About 18 billion pounds of phthalates are produced every year for products from adhesives to raincoats, garden hoses, and plastic bags to cosmetics, food containers and car interiors.
In several studies, phthalates have been associated with serious health problems such as infertility, testicular dysgenesis syndrome, obesity, asthma and allergies, as well as uterine fibroids and breast cancer, according to a 2010 review article.
Wood acknowledged these chemicals are everywhere so getting away from them completely is impossible. But said that some lifestyle changes and reading package labels can help.
He suggested that since evidence of health concerns are still emerging, as a precaution it would best if everyone were to follow the guidelines for safer toy, food and beverage consumer plastics.
Check the bottom of containers or plastic for the “recycle” code — those little circular arrow symbols that contain a number inside.
Safe plastics are labeled:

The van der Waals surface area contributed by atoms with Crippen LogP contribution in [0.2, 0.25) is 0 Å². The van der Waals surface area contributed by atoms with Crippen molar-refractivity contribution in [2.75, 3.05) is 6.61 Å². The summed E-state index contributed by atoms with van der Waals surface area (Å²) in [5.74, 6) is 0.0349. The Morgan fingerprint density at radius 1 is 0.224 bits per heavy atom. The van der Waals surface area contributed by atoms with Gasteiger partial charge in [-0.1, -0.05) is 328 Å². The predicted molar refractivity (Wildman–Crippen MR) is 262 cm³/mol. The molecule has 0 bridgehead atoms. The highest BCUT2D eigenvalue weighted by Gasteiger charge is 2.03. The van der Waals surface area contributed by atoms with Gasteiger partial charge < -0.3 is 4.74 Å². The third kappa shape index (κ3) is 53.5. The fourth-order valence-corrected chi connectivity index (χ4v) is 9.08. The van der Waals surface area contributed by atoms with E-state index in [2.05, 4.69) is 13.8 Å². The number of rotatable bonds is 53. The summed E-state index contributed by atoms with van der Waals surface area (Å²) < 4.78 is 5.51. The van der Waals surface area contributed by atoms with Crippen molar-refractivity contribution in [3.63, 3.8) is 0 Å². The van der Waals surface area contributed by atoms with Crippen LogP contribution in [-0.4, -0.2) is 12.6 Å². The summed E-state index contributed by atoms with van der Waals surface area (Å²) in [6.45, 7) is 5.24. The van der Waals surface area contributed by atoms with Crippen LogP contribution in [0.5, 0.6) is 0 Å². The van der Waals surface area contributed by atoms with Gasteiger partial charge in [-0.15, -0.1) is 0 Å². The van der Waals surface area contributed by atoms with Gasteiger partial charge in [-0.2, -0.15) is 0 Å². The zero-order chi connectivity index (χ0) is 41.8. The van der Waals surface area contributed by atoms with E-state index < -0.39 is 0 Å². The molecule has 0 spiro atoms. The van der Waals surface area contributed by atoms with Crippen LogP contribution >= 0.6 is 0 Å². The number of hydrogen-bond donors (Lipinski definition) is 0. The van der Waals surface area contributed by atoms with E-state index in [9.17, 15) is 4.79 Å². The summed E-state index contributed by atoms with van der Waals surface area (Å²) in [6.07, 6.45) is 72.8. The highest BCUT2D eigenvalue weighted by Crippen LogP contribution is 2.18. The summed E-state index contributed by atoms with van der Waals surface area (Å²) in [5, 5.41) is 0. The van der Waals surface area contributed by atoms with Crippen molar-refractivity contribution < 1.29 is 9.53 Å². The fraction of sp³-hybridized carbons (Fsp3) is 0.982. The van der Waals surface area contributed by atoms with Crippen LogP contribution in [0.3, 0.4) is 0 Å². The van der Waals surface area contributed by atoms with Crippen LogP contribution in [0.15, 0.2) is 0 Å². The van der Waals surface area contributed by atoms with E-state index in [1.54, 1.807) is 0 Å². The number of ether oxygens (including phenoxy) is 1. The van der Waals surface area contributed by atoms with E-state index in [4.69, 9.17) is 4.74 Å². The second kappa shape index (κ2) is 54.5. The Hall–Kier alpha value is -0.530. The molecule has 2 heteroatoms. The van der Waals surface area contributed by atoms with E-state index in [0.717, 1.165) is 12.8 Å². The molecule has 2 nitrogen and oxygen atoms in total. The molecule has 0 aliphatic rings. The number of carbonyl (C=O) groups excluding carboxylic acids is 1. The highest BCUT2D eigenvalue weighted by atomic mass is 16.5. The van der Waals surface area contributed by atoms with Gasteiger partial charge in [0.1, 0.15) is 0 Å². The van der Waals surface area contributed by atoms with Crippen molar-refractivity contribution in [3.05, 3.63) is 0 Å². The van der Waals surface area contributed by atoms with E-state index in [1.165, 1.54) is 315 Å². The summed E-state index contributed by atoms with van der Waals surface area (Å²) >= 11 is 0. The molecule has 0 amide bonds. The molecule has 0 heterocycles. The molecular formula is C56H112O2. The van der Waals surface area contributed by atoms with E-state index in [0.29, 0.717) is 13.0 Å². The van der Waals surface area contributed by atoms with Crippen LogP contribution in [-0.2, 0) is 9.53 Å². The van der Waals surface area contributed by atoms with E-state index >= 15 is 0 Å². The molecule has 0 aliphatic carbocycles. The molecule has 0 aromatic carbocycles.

- 1 (PETE)
- 2 (HDPE)
- 4 (LDPE)
- 5 (PP)
Avoid plastics labeled:
- 3 (PVC or vinyl) as it may contain phthalates
- 6 (polystyrene foam)
- 7 (other)
Containers marked with a 7 may contain bisphenol A, also known as BPA, which can attack biological systems in very small doses.
If you'd like more information on plastics, a tip sheet is available for download online from the Pediatric Environmental Health Specialty Unit at http://www.aoec.org/PEHSU/documents/bpa_patient_july_8_08.pdf
Lynette Summerill is an award-winning writer and Scuba enthusiast who lives in San Diego with her husband and two beach loving dogs. In addition to writing about cancer-related issues for EmpowHER, her work has been seen in publications internationally.
Urinary Paraben Concentrations and Ovarian Aging among Women from a Fertility Center. Kristen W. Smith, Irene Souter, Irene Dimitriadis, Shelley Ehrlich, Paige L. Williams, Antonia M. Calafat, and Russ Hauser. Environ Health Perspect; published early2 Aug. 2013. DOI:10.1289/ehp.1205350.
Abstract at: http://ehp.niehs.nih.gov/1205350